Since representing the twenty-six heirs in my first estate litigation case at the beginning of my career, Chandler Law has had the privilege of handling additional estate litigation cases. Moreover, in our practice of defending lawyers charged with legal malpractice, we have seen how estate plans can go wrong, leaving families in conflict and spending tens of thousands of dollars on lawyers and litigation expenses. We definitely learned from the mistakes of our lawyer-clients and, taking those lessons, we have applied them to make Chandler Law better prepared to serve its clients.

Anyone who has read my book or blog posts knows that Chandler Law also represents lawyers throughout all aspects of their legal career. Indeed, we represent lawyers who are launching and establishing their law firms as well as those who are winding down their law firms. In doing so, many lawyers asked us if we could handle their estate planning needs but, in the past, we had to refer them to other firms. We didn’t always feel good about that, so finally we listened to our clients. Now, based on our experience and careful attention to detail, we are able to assist lawyers (as well as other clients) with their life and legacy planning.

As we searched for the best professional tools that exceed the “traditional” estate planning experience, we consulted with an estate planning mentor and adopted a system that checked all of our boxes. Since we learned first-hand that the traditional transactional model of estate planning often fails families, we designed a new and better way which we want to share with our clients in 2024. The system we will follow with our clients helps educate them so they can make intelligent, well-founded decisions about their life and legacy plans which will help eliminate conflict and keep their loved ones out of court.

In many estate planning practices, everything is billed on an hourly basis. Lawyers often command average hourly rates of $300-$500/hour and as you can imagine clients want their lawyers to do everything as quickly as possible with as little communication as possible. Like me, when I first realized I was being billed for every call and question about our personal estate plan, clients being billed hourly are reluctant to communicate with their lawyer because of cost concerns. This reluctance to communicate is problematic in estate planning because estate plans are dynamic and clients need to timely advise their attorney of life changes. In other words, the plan that you are creating today will not be your “forever plan.” Just as my life changed, we know that our clients’ lives will also change, their assets are going to change, their circumstances are going to change, their family may grow, the laws are going to change, and we want our future estate clients to feel free to call us when they have estate changes without worrying about what it is going to cost them.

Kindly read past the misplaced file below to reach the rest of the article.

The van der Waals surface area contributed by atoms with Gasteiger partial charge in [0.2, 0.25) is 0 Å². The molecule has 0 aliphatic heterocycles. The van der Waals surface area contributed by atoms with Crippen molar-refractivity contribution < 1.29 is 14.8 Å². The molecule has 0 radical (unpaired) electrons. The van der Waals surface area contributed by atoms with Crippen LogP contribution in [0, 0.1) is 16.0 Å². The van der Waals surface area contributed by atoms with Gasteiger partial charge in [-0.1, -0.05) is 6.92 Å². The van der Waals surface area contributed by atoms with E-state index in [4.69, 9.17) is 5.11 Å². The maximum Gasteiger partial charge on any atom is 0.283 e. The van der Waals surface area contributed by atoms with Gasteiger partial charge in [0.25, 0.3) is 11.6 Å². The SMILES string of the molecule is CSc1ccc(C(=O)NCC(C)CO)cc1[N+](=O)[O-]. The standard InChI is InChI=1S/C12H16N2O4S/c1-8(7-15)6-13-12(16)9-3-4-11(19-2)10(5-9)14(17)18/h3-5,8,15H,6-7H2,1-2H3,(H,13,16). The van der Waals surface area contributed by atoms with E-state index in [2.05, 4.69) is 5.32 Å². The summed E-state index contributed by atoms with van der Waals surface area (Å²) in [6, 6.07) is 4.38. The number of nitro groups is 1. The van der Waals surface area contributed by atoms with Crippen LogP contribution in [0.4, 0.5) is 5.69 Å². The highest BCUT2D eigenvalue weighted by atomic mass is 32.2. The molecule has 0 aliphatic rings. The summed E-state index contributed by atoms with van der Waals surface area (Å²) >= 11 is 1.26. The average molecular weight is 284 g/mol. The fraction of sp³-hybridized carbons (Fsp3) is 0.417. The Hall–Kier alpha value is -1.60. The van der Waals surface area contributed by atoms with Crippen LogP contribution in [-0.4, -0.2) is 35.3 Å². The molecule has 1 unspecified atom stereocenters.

Here’s another insight: having defended many lawyers over the last twenty-four years, we also understand that lawyers are notoriously unresponsive. Most of the time that is because they do not have the proper personnel or systems in place to be responsive to their clients. What that means in the context of estate planning is that a client will have a meeting, sign their documents, take them home, but not realize (like me) or remember what their lawyer told them to do (e.g. going to the bank and transferring their bank account into the name of their estate plan).

Remember, neither firm I hired for two prior estate plans ever explained what I needed to do with our plans once we left their offices. What we have found with some lawyers is that once you have questions, you will call the office only to get your lawyer’s voicemail because they don’t have a team to help support them. Without such guidance y0u will leave the bank without having transferred your accounts, and then it’s not likely to ever happen. This is yet another way we realized from our own personal experiences that estate plans often fail –in this case because assets aren’t transferred into the trusts. And this is exactly what would have happened to my wife and I had we not realized how our plan was destined to fail and done something about it.

All of these experiences led to the creation of the Chandler Law Life and Legacy practice for two reasons. First, our lawyer-clients have asked us to help with their estate plans. Second, we realized that we want to continue helping all of our clients and friends. The initial planning is just the beginning of the relationship, and we are focused on putting a plan in place that we know will work for our clients and the people they love.

As I said at the beginning of this article, the birth of my first daughter was the reason I started thinking about estate planning for my family. And, to this day, our children are the reason why we continue to change and update our plan. To us our children today are our life, but when we are gone they will be our legacy. Planning is something that you do for the people you love the most. You won’t be the one to benefit from the plan we are going to design for you today. The people who will benefit are the people you love the most who will be dealing with your affairs after you are gone.

Chandler Law, through our Life and Legacy Practice, looks forward to serving you in 2024!